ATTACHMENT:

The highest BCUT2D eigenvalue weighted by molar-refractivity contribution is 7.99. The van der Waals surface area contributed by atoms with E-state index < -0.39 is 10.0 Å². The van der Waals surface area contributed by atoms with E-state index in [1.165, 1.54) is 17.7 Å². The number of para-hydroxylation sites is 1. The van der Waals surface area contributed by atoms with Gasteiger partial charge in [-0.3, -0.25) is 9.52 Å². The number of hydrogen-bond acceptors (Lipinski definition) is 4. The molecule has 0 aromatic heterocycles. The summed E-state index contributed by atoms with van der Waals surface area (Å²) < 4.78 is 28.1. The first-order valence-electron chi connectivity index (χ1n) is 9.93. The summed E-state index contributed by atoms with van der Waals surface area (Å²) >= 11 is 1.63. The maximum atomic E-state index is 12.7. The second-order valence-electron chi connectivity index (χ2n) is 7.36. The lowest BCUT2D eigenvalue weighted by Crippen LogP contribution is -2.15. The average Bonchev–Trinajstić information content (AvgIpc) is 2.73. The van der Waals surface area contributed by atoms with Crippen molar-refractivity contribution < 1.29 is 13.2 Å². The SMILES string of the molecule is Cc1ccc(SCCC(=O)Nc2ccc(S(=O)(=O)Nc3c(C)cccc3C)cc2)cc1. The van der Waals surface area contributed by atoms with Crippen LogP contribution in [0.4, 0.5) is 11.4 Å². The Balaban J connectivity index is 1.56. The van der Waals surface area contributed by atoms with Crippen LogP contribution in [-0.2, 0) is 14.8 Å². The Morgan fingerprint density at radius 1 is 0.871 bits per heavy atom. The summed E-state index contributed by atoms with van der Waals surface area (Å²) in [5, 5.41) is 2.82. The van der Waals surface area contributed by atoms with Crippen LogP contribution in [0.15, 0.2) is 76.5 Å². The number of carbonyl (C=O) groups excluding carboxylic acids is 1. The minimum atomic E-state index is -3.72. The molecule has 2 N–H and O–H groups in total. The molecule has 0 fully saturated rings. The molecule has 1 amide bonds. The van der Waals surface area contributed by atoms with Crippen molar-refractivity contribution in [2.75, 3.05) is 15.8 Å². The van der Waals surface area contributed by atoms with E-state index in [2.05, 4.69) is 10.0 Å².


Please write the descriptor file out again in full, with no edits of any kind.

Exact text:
The highest BCUT2D eigenvalue weighted by molar-refractivity contribution is 7.99. The van der Waals surface area contributed by atoms with E-state index < -0.39 is 10.0 Å². The van der Waals surface area contributed by atoms with E-state index in [1.165, 1.54) is 17.7 Å². The number of para-hydroxylation sites is 1. The van der Waals surface area contributed by atoms with Gasteiger partial charge in [-0.3, -0.25) is 9.52 Å². The number of hydrogen-bond acceptors (Lipinski definition) is 4. The molecule has 0 aromatic heterocycles. The summed E-state index contributed by atoms with van der Waals surface area (Å²) < 4.78 is 28.1. The first-order valence-electron chi connectivity index (χ1n) is 9.93. The summed E-state index contributed by atoms with van der Waals surface area (Å²) >= 11 is 1.63. The maximum atomic E-state index is 12.7. The second-order valence-electron chi connectivity index (χ2n) is 7.36. The lowest BCUT2D eigenvalue weighted by Crippen LogP contribution is -2.15. The average Bonchev–Trinajstić information content (AvgIpc) is 2.73. The van der Waals surface area contributed by atoms with Crippen molar-refractivity contribution < 1.29 is 13.2 Å². The SMILES string of the molecule is Cc1ccc(SCCC(=O)Nc2ccc(S(=O)(=O)Nc3c(C)cccc3C)cc2)cc1. The van der Waals surface area contributed by atoms with Crippen LogP contribution in [0.4, 0.5) is 11.4 Å². The Balaban J connectivity index is 1.56. The van der Waals surface area contributed by atoms with Crippen LogP contribution in [-0.2, 0) is 14.8 Å². The Morgan fingerprint density at radius 1 is 0.871 bits per heavy atom. The summed E-state index contributed by atoms with van der Waals surface area (Å²) in [5, 5.41) is 2.82. The van der Waals surface area contributed by atoms with Crippen LogP contribution in [0.15, 0.2) is 76.5 Å². The number of carbonyl (C=O) groups excluding carboxylic acids is 1. The minimum atomic E-state index is -3.72. The molecule has 2 N–H and O–H groups in total. The molecule has 0 fully saturated rings. The molecule has 1 amide bonds. The van der Waals surface area contributed by atoms with Crippen molar-refractivity contribution in [2.75, 3.05) is 15.8 Å². The van der Waals surface area contributed by atoms with E-state index in [2.05, 4.69) is 10.0 Å².